the underlying assumption is that my husband (usually unseen, because he's in the house taking care of our son or cleaning the bathroom or doing the laundry) is sitting around eating bon-bons while I am doing both the traditionally male and traditionally female housework. They don't ever come out and say this, so I can't contradict them explicitly, but I think that's what is being implied.

I really don't think this is being implied, at all. It seems like a major irrational leap of logic to me. It may help a great deal to do some cognitive reframing here, because this assumption seems to be coming out of some insecurity on your part rather than from anything your neighbors are saying.

"It's a beautiful day, isn't it?" said with a smile, would be how I would be likely to respond. It keeps the conversation going, indicates that you're both outside enjoying the day, and so puts you on the same "team" (Team Outdoors!), creating a nice little bond for a brief moment.
posted by lazuli at 2:52 PM on June 1, 2017 [4 favorites]

Own it. Lean in.

"I'll sleep when I'm dead!"
posted by St. Peepsburg at 3:14 PM on June 1, 2017 [5 favorites]

"I like it. Why stop?"
posted by Sticherbeast at 3:34 PM on June 1, 2017

Also: "don't you ever stop nagging?"
posted by Namlit at 3:47 PM on June 1, 2017 [1 favorite]

I get these types of comments when I'm working hard outside and have observed that it's meant as an ice breaker as it's usually someone I don't know saying it. I notice that the person saying it has typically seen me working outside earlier in the day or at least once before and maybe previously exchanged non-verbal greetings. I stop what I'm doing and introduce myself and the person usually stops and talks with me for a while and next thing you know, there are invites to come on over for drinks or vice-versa.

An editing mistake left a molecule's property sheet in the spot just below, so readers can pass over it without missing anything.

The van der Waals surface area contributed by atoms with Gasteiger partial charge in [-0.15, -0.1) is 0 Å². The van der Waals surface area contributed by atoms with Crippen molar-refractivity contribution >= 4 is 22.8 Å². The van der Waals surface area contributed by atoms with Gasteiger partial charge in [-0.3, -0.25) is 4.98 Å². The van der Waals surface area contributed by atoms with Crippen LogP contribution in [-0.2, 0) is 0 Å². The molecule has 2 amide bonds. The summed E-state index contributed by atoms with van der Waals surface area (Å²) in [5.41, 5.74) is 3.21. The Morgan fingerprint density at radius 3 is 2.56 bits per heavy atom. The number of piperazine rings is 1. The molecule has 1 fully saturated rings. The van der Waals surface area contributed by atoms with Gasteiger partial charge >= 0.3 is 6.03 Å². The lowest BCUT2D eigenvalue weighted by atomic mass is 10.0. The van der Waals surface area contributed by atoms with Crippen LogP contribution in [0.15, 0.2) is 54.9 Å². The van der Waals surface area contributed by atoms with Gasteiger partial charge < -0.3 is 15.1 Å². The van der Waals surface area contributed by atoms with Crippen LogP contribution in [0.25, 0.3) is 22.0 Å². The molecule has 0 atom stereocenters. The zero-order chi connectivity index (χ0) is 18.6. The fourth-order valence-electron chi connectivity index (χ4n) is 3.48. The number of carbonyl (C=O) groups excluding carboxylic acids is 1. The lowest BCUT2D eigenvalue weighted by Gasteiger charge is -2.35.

posted by vivzan at 3:53 PM on June 1, 2017 [2 favorites]

I find these comments really irksome, and I think it's because the underlying assumption is that my husband

Comforting data-point #N: I have also been on the receiving end of this sort of thing, and have never had a husband.
posted by feral_goldfish at 4:07 PM on June 1, 2017 [1 favorite]

I should add as it wasn't clear, the invites for drinks aren't pick-up lines! It's a get to know you and your partner thing.
posted by vivzan at 4:17 PM on June 1, 2017 [1 favorite]

it's meant as an ice breaker as it's usually someone I don't know saying it.

This - many language utterances are filling the function of "connect with person" more than anything else. You could elect to treat these kinds of remarks as the equivalent of the Unix "ping" command and just say whatever you feel like back, to return the ping.


"Don't you ever stop working?"

"I noticed you got a new car! That's a pretty color"